How to Lose Friends & Alienate People: Refuse to Relinquish Control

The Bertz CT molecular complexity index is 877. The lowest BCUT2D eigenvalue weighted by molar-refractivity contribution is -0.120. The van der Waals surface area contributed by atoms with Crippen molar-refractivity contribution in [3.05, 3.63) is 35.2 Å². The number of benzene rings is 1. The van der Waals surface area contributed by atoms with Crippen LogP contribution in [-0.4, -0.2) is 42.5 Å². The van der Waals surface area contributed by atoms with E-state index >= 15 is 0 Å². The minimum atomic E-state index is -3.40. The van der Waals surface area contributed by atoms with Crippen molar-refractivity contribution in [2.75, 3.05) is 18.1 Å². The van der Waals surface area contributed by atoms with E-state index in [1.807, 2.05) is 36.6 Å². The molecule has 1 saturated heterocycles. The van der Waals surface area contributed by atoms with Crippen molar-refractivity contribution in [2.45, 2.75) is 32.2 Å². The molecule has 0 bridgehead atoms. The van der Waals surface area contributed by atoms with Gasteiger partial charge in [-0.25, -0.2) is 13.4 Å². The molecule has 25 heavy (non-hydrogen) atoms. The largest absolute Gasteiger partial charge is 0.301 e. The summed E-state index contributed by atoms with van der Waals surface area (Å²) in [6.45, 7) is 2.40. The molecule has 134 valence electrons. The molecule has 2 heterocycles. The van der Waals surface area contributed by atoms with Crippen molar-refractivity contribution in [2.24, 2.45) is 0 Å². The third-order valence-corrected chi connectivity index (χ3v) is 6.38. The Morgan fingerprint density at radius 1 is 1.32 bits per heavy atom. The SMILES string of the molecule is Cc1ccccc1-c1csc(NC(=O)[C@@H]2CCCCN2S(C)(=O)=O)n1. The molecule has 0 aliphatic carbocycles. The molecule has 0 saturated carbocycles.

Of the many reasons executives cite for being hesitant to fully embrace the power of digital communications channels, the fear of losing control is among the most frequent. But that's not to say that the same executives aren't pushing to incorporate these channels into their business plans. According to the results of a recent survey conducted by PR News and Peppercom, it's quite the opposite. Of the nearly 500 professionals who responded to the survey, the vast majority (87%) believes that digital platforms will play a more strategic marketing role in 2008 (for results, see page 2). However, the findings revealed some inconsistencies. For starters, despite the widespread belief that digital will play a more strategic role in 2008 marketing plans, the need for improving digital communications is currently a low priority in the overall marketing budget, with almost half of respondents saying that only 0-10% of allowance was allocated for digital tools in the last year. Only 8% believe that this number will increase significantly in the year to come. But enough with the numbers for a moment; the true pulse of digital communications can be taken by looking at what executives are (and aren't) doing to force these platforms into their overall business plan. Southwest Airlines remains a time-tested example of a company that opened itself up to risk, and reaped rewards (measured in reputational capital) accordingly. The list to date of their branded digital platforms is impressive: the "Nuts About Southwest" blog; the "Wanna Get Away" microsite; YouTube videos; a Facebook page; a Twitter application; and a presence on LinkedIn. (For a guide in the best content in the digital age, see sidebar on page 7.) Clearly, the Southwest execs have jumped on the bandwidth bandwagon--the key, though, was being willing to cede control to the audiences in that popular cyberspace. "Conversations are going to happen on other blogs and [social networks], so why not let it happen on your own site?" says Paula Berg, PR manager for Southwest. "You can't control it, but you can at least try to contain it." Berg is referring to Southwest's practices of allowing consumers to generate content on the company's sites, be it through blog posts, videos or general commentary. Rather than censoring remarks that are unkind or unpleasant, the communications team publishes everything, save for comments that are profane in any way. "Don't let unapproved comments go unposted or unaddressed," Berg says. "That undermines transparency." Indeed, transparency is the backbone of digital platforms, as consumers are quickly becoming immune to corporate speak; shallow pleasantries only raise more eyeballs and, in turn, alienate more people. In this vein, Ford highlights the following barriers to implementing a social media plan: A lack of commitment among senior management; A lack of best practices; and, A lack of leadership from marketing and PR firms in the digital space. *A cure for commitment-phobia: "With talk of a recession and growing competition in the digital space, companies are increasingly concerned with building a stronger digital presence," says Steve Cody, managing partner of Peppercom. "However, they are unwilling to allocate the resources necessary to have a stronger online presence." If this sounds familiar and commitment-phobic leadership teams are holding you back, boost management's confidence by offering examples of companies that have profited by taking a chance, a la Southwest. When the airline was considering abandoning its open-seating policy in favor of assigned seats, the CEO made the announcement on the blog. More than 700 people responded to voice their opinion, which, it turned out, was largely in favor of not changing the policy. This commentary strongly influenced executives' decision- making process by making them aware that, if it ain't broke, there's no need to fix it. *If at first you don't succeed ... "The majority of those surveyed are reacting to digital tactically but lack the necessary planning that is essential in creating a strong digital presence," Cody says in reference to the findings. "It is essential to learn from established best practices and the pitfalls of prior mistakes." While the pitfalls of prior mistakes are unique to each organization (and, hopefully, few and far between), there are a number of universal best practices: Transparency is critical: "Anyone marketing in the digital space must take great care to be completely open about their marketing initiatives and any other underlying circumstances which, if discovered by users without being made explicit by marketers, might appear dishonest," says Sam Ford, project manager for the Massachusetts Institute of Technology's Convergence Culture Consortium Program in Comparative Media Studies. Think dialogue, not monologue: Allow negative comments to be posted, and address them with a follow-up explanation. In Southwest's case, the airline's short booking window incited complaints from customers. The company's schedule planner posted an explanation, which was met with more negative commentary. This prompted execs to change their inventory policy. The change was explained in another post, and customers had the satisfaction of knowing that their voice was heard--and answered. Hire a babysitter: Every digital platform in your communications portfolio should have an owner who is responsible for updating content, managing commentary and monitoring consumers' reactions. The more platforms you have, the more supervisors you need; dumping the entire load on one person will lead to insufficient updates, unanswered comments and unaddressed complaints. Let it go: As Berg suggested, it's time to let go of your control issues, because consumers are going online and talking whether or not you're there. "The spread of online video cannot be tightly controlled by the company if you want it to be successful," Cody says. *Lead, follow or get out of the way: The third barrier--a lack of leadership among communicators themselves--might be the most difficult to remedy, as it involves changing characteristics that have been long imbedded into professionals' very beings. But sometimes leadership actually means getting out of the way and letting others do the work for you. Case in point: When an online video demonstrating the geyser-like chemical reaction that occurred when a Mentos breath mint was dropped into a two-liter bottle of Diet Coke surfaced, it went viral instantly. Mentos executives relished the free positive publicity, but Diet Coke representatives refused to stand behind the video, missing out on a golden opportunity to enhance the brand. "Pay close attention to how your product is being used by others, but don't let a prohibitionist stance kill a good branding opportunity that is user-generated," Cody says. PRN CONTACTS: Steve Cody,; Paula Berg,; Sam Ford, Digital PR: A 4-Minute Survey by PR News and Peppercom 1. Which of the following digital tools is your company currently using (check all that apply)? Blogs 27.7% Social Networks 21.9% Podcasts 18.1% Viral Videos 10.8% Wikis 9.1% None/Other 7.7% Sentiment Monitoring 4.7% 2. Which of the tools that you are not currently using do you plan to explore in the next 6-12 months (check all that apply)? Podcasts 20.8% Social Networks 18.5% Blogs 17.8% Viral Video 17.5% Wikis 14.6% Sentiment Monitoring 7.9% None/Other 2.9% 3. What is the main goal of your digital program (check all that apply)? Build/Enhance Reputation 31.6% Drive Sales 18.8% Keep Up With Competition 13.8% Testing/Experimenting 13.6% Internal Communication 12.0% Recruit/Retain Employees 6.3% Other 3.9% 4. How much of your overall marketing budget was allocated to digital tools in the last year? 1%-10% 36.1% Don't Know 22.6% 11%-25% 19.5% None 13.6% 26%-50% 3.9% 51% or more 3.9% No Response 0.4% 5. How much do you expect that number to change in the next year? Increase Slightly 35.5% Increase Somewhat 24.8% Don't Know 17.2% Stay the Same 12.5% Increase Significantly 7.6% Decrease Slightly 1.2% Decrease Somewhat 1.0% These findings are a follow-up to the survey preview, which appeared in the 03-03-08 issue of PR News. Learning The Four Cs At the American Association of Advertising Agencies (AAAA) conference in Orlando, held March 5-7, 2008, the main theme was "Digital Changes Everything." For keynote speaker Anne Sweeney, co-chair of Disney Media Networks and president of Disney-ABC Television Group, content itself is still the starting point. She repeatedly drove home the point in her presentation that it's content, not just digital, that changes everything. "[Content] drives revenues, platforms, our brands and your messages," she said. "We've led the way into the digital revolution with great shows in great ways. We see huge potential on digital platforms because Disney Media Network reaches every media demographic." Sweeney offered four best practices--the "Four Cs," as she called them--for media practitioners to live by in the digital age. They can also be easily applied for PR professionals. Consumers Come First: Pay attention to your target audience, study the demographics: Who are they? From there, create a campaign that reflects their interests and goals. For Sweeney, "what consumers want is more TV at their fingertips and at their schedule." Content Drives Everything: Everything starts with content. It's a maxim that's been so oft repeated it's starting to become a cliché, noted Sweeney. Content drives consumers to media channels that can effectively convey that content. The demand for it is constant. The challenge lies in leveraging that demand to forge stronger relationships with consumers. In Sweeney's case, because ABC/Disney had the content, they were able to "move easily into the digital space," as evidenced by their newly launched video platform, Stage 9 Digital Media, which will present short videos or series, such as the Trenches sci-fi thriller. Creativity Is Everything: In a market as cluttered as entertainment, it's important to be more creative than ever to break through, said Sweeney. Remember: Creativity is key when communicating messages to the public and making them stand out. Are there any components in your campaign that could handle a bit of tweaking to make it more compelling for coverage? Commit to Change: In Sweeney's world, there are three constants: the demand for content; partnership between TV and advertising; and change. But the entertainment business-- and society--have been radically altered since the dawn of the digital age. To evolve, it's imperative to not adhere to the old rules. Change is a challenge, but it's also critical. "Status quo isn't a viable strategy," said Sweeney. In the PR vernacular, this can be translated to mean the following: Don't be afraid to take risks when working on a PR plan or campaign. It's when you're afraid to take that step into the unknown that you remain stuck in neutral. And, in PR, that's a sure sign of death.